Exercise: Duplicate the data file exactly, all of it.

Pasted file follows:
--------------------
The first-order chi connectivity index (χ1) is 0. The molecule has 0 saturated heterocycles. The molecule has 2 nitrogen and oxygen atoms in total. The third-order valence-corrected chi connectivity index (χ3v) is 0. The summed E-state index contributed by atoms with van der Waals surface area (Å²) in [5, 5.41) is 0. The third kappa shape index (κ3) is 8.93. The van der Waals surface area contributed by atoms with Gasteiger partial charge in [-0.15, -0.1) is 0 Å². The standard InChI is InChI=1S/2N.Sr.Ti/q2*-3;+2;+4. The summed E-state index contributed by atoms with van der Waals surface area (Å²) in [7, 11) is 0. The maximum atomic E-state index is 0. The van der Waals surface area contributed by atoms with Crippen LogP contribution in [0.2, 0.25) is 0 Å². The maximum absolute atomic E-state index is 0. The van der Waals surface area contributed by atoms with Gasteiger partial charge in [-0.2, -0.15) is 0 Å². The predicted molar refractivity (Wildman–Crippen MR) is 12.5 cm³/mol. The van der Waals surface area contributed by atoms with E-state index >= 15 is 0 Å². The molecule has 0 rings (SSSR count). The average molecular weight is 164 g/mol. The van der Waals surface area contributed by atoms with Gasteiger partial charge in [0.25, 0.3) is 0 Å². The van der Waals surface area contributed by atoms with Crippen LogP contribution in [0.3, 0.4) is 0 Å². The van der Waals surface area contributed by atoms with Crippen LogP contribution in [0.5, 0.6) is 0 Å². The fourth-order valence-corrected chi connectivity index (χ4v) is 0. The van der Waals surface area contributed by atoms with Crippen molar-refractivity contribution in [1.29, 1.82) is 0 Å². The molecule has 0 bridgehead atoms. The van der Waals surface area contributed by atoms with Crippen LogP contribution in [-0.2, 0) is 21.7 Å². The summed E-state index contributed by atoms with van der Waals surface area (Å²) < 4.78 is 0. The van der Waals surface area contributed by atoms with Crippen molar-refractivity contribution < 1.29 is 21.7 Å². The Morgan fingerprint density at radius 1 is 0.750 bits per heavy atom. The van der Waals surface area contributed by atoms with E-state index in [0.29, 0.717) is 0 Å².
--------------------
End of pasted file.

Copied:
The first-order chi connectivity index (χ1) is 0. The molecule has 0 saturated heterocycles. The molecule has 2 nitrogen and oxygen atoms in total. The third-order valence-corrected chi connectivity index (χ3v) is 0. The summed E-state index contributed by atoms with van der Waals surface area (Å²) in [5, 5.41) is 0. The third kappa shape index (κ3) is 8.93. The van der Waals surface area contributed by atoms with Gasteiger partial charge in [-0.15, -0.1) is 0 Å². The standard InChI is InChI=1S/2N.Sr.Ti/q2*-3;+2;+4. The summed E-state index contributed by atoms with van der Waals surface area (Å²) in [7, 11) is 0. The maximum atomic E-state index is 0. The van der Waals surface area contributed by atoms with Crippen LogP contribution in [0.2, 0.25) is 0 Å². The maximum absolute atomic E-state index is 0. The van der Waals surface area contributed by atoms with Gasteiger partial charge in [-0.2, -0.15) is 0 Å². The predicted molar refractivity (Wildman–Crippen MR) is 12.5 cm³/mol. The van der Waals surface area contributed by atoms with E-state index >= 15 is 0 Å². The molecule has 0 rings (SSSR count). The average molecular weight is 164 g/mol. The van der Waals surface area contributed by atoms with Gasteiger partial charge in [0.25, 0.3) is 0 Å². The van der Waals surface area contributed by atoms with Crippen LogP contribution in [0.3, 0.4) is 0 Å². The van der Waals surface area contributed by atoms with Crippen LogP contribution in [0.5, 0.6) is 0 Å². The fourth-order valence-corrected chi connectivity index (χ4v) is 0. The van der Waals surface area contributed by atoms with Crippen molar-refractivity contribution in [1.29, 1.82) is 0 Å². The molecule has 0 bridgehead atoms. The van der Waals surface area contributed by atoms with Crippen LogP contribution in [-0.2, 0) is 21.7 Å². The summed E-state index contributed by atoms with van der Waals surface area (Å²) < 4.78 is 0. The van der Waals surface area contributed by atoms with Crippen molar-refractivity contribution < 1.29 is 21.7 Å². The Morgan fingerprint density at radius 1 is 0.750 bits per heavy atom. The van der Waals surface area contributed by atoms with E-state index in [0.29, 0.717) is 0 Å².